Today's blog is from JR's fearless leader, founder Cassandra Lee. Cassandra has been going to DRC for several years and has seen it in peace, as well as conflict. Here is a moment from her life in DRC when it wasn't so calm.
“Ta ta ta ta ta ta ta.”
Machine gun fire rang out as I swiped my eyelashes with their first stroke of my daily make up.
“The shots came from up the hill, close to the government soldiers base", we were informed by the sub-chief, aka our bush papa. Somehow he always learns information faster than anyone else.
We’re not unfamiliar with gunshots, but during such sensitive periods of on again -off - again war, it’s always good to find out their exact locations from where they took off and where they landed.
Nevertheless, it wasn’t much of an immediate concern. We began our meetings still a little groggy with only one cup of tea in me. The first appointment of the day was a sweet young soldier. He had been demobilized for 3 years and was no older than a child sitting before us.
We met with him. We met with his family. We began to make arrangements to bring him to Goma to start over.
Time ticked slowly as we made the village rounds and we gradually headed up to the UN base for a security check. We wanted to ask a few questions about the landing point of several dozen bullets from the morning.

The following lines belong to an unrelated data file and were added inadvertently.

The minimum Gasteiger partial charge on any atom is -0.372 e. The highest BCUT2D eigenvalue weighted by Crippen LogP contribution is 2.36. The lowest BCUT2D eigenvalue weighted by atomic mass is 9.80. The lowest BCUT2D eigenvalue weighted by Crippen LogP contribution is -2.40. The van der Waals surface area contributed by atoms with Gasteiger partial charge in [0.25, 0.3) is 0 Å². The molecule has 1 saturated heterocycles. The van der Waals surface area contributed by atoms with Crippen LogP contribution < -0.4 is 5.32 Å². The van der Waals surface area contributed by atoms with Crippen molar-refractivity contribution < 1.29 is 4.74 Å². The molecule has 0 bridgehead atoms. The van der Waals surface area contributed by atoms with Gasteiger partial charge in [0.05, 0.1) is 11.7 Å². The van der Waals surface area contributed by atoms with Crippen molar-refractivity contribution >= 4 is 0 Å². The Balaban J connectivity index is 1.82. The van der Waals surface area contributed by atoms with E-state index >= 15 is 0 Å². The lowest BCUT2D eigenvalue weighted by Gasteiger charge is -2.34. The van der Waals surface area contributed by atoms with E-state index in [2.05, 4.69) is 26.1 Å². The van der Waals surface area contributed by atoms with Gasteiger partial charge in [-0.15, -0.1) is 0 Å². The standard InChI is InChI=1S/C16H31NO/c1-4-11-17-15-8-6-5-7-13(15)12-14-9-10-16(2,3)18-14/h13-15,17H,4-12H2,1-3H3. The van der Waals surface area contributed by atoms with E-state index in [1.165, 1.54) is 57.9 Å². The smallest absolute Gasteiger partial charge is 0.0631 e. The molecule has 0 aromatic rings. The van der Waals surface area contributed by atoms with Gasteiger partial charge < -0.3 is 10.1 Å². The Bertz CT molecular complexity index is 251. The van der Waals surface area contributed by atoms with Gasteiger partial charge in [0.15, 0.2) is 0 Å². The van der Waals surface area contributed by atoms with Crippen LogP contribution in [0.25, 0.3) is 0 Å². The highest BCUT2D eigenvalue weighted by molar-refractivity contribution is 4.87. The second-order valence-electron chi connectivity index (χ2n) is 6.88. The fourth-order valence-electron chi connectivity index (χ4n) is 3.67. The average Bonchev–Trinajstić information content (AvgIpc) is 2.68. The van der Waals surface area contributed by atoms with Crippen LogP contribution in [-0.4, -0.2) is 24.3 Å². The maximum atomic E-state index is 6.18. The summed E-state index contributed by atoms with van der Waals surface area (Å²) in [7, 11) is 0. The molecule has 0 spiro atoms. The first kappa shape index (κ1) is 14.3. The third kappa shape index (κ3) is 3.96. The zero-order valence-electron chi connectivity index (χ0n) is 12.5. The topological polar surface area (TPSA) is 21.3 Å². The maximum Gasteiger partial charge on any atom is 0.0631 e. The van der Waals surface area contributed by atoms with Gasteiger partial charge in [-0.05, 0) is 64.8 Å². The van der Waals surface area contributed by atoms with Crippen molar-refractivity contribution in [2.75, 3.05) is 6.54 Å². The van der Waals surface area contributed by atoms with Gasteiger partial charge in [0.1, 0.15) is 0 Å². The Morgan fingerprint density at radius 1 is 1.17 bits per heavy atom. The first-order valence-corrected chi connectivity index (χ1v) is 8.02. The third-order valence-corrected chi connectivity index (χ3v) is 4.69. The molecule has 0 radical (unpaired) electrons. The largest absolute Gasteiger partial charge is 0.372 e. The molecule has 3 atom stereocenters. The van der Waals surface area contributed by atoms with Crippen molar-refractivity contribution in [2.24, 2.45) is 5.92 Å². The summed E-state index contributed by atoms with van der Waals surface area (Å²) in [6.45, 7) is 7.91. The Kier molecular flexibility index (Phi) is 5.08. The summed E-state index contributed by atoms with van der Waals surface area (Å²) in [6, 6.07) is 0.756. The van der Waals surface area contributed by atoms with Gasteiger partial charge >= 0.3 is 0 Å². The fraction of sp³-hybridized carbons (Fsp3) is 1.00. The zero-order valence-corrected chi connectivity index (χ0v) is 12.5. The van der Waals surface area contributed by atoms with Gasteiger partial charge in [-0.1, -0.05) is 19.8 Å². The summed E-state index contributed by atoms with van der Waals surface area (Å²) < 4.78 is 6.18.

From their makeshift tented office, the UN described it simply: “Well, rebel soldiers came in, killed a government soldier, then fled. We’re on high alert but we’re hoping it will calm down soon. Lay low today and we’ll stop by your house tonight or tomorrow for another update”(These rebels were responsible for much of the acts in Rwanda’s ’94 genocide).
Heading down the mountain, we tried to carry on as usual, foregoing any more village visits. Lunch. School construction. Play with my puppy. That’s when we were interrupted. My team member and myself were walking home from the school when we heard it again: “ta ta ta ta ta ta”.
Rapid gunfire from young men holding Kalashnikovs. Thirty seconds later women began running frantically in our direction.
“TURN AROUND!” they rattled in Swahili, “They’ve entered the village! RUN!"
We didn’t have to ask whom but as rookies in a rebel raid, we still didn’t quite understand what was going on. We did know the look in the women’s eyes though; it was sheer panic and absolute terror. On a dime, we turned and started running with them, awkwardly laughing and occasionally glancing over our shoulders to see if we should be ducking at the resounding gunfire.
...To Be Continued in Part 2